The gross removal of asbestos containing material has the greatest potential for contamination and accidents. To avoid problems, the project administrator should editor the fiber count daily by taking air samples both inside and outside the work area. Wetting methods should be used; amended water, similar to liquid soap, should be sprayed on the asbestos to break its surface tension so it will retain water. This will keep much of the fibers from dispersing into the air. All workers should wear proper protective clothing and use respirators. Also, the project administrator must be prepared to stop work if containment is breached or the engineering controls set by the contractor fail.

During the waste bagout procedure, asbestos-containing materials are removed from the work area through a decontamination chamber, where they are washed, dried and then locked in a waste trailer until the trailer is full, ready to be hauled to an approved disposal site. During this chain of events, the project administrator should be near the bagout area, checking that proper procedures are being used and that bag or drum containers are thoroughly cleaned to prevent contamination outside the work area. In addition, all containers should be properly labeled, and be free of holes or punctures. Because it is a slow process, the tendency is to rush bagout and that's when problems frequently arise.

During the cleaning, encapsulation and final visual inspection phases, the project administrator should be inside the work area to check the cleaning of all surfaces and to take air samples. Even at this stage, there is potential for problems. The project administrator must be satisfied that the encapsulation of the substrate was thoroughly completed.

When all cleaning phases are finished, the project administrator should visually inspect all surfaces, including ceilings, walls and floors, as well as the contractor's equipment. The personnel decontamination unit, the equipment decontamination unit, all barriers, pipes, ducting and any other surface which may have residue should be inspected. A one horsepower leaf blower should be used for air sampling to check for hidden deposits of dust or debris. However, the visual inspection is not over until it is confirmed in writing and the certification is completed by the project administrator; in effect, several cleanings are often needed. After the project administrator determines that the work area is at least visually clean, airsamples are analyzed in accordance with the job specifications, including applicable local, state or federal sampling protocols.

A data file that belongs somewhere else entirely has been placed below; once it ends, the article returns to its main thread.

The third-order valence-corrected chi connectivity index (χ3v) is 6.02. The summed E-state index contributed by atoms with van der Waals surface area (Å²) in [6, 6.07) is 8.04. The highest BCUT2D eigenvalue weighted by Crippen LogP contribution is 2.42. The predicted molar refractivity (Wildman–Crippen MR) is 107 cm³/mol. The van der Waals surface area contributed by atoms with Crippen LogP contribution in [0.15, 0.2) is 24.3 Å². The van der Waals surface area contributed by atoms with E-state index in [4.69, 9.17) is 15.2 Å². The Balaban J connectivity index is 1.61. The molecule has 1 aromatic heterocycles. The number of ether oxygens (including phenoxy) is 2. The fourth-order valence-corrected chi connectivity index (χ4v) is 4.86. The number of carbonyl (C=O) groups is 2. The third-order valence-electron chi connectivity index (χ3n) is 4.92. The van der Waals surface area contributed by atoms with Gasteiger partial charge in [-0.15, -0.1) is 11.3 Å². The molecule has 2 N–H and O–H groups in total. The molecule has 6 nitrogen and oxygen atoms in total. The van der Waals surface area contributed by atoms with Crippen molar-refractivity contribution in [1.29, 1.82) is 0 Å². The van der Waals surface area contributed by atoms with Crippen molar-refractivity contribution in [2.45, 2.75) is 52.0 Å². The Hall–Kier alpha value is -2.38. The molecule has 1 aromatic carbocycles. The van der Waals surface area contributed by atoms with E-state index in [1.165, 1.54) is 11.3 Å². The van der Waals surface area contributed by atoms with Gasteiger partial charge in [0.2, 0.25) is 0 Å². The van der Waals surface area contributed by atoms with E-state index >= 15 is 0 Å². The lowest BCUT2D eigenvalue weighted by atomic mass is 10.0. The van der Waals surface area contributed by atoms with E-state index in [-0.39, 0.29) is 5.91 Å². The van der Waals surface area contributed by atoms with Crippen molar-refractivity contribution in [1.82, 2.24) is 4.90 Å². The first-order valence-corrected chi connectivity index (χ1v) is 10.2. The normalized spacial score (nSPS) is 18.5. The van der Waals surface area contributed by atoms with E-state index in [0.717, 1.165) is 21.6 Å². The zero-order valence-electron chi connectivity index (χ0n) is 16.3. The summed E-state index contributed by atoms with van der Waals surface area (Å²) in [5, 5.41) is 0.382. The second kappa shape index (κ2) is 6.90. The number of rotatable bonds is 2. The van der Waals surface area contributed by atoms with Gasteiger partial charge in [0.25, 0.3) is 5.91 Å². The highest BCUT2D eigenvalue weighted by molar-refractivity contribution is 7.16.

When the area has been cleared, the pressure differential system, decontamination unit and any remaining critical barriers should be removed. Residual material should be wet wiped and contained using a high efficiency particulate air vacuum. The project administrator should prepare a "punch list" of repairs to be made by the contractor, including replacement placement of broken windows and fixtures, replastering of walls or painting. After the project has ended, many project administrators contribute to the abatement report. With the information needed to complete a detailed report, the project administrator is in the best position to gather schedule information, sample results and names of key personnel involved in the abatement. The project manager is the key person to success, whose value van be condensed to three words: "peace of mind."

Charles McCabe is project manager at Entek Environmental & Technical Services Inc. in Troy, NY.
COPYRIGHT 1992 Risk Management Society Publishing, Inc.
No portion of this article can be reproduced without the express written permission from the copyright holder.
Copyright 1992 Gale, Cengage Learning. All rights reserved.

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Author:McCabe, Charles
Publication:Risk Management
Date:Feb 1, 1992